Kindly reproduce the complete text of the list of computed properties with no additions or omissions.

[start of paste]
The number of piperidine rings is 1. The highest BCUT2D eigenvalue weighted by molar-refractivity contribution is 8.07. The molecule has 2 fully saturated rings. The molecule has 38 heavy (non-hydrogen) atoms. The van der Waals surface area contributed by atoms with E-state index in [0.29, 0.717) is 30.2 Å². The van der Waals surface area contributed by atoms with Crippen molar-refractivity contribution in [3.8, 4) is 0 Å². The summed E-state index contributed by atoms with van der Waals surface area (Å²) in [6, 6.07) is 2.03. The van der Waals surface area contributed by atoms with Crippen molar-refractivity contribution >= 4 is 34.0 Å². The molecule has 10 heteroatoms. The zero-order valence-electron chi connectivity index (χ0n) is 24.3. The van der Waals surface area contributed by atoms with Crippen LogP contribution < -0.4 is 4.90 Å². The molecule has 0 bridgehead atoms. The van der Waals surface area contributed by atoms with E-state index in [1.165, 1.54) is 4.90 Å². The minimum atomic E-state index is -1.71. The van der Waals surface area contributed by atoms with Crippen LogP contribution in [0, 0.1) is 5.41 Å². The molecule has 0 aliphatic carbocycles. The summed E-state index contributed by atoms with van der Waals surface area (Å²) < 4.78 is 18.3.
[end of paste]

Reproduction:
The number of piperidine rings is 1. The highest BCUT2D eigenvalue weighted by molar-refractivity contribution is 8.07. The molecule has 2 fully saturated rings. The molecule has 38 heavy (non-hydrogen) atoms. The van der Waals surface area contributed by atoms with E-state index in [0.29, 0.717) is 30.2 Å². The van der Waals surface area contributed by atoms with Crippen molar-refractivity contribution in [3.8, 4) is 0 Å². The summed E-state index contributed by atoms with van der Waals surface area (Å²) in [6, 6.07) is 2.03. The van der Waals surface area contributed by atoms with Crippen molar-refractivity contribution >= 4 is 34.0 Å². The molecule has 10 heteroatoms. The zero-order valence-electron chi connectivity index (χ0n) is 24.3. The van der Waals surface area contributed by atoms with Crippen LogP contribution < -0.4 is 4.90 Å². The molecule has 0 bridgehead atoms. The van der Waals surface area contributed by atoms with E-state index in [1.165, 1.54) is 4.90 Å². The minimum atomic E-state index is -1.71. The van der Waals surface area contributed by atoms with Crippen LogP contribution in [0, 0.1) is 5.41 Å². The molecule has 0 aliphatic carbocycles. The summed E-state index contributed by atoms with van der Waals surface area (Å²) < 4.78 is 18.3.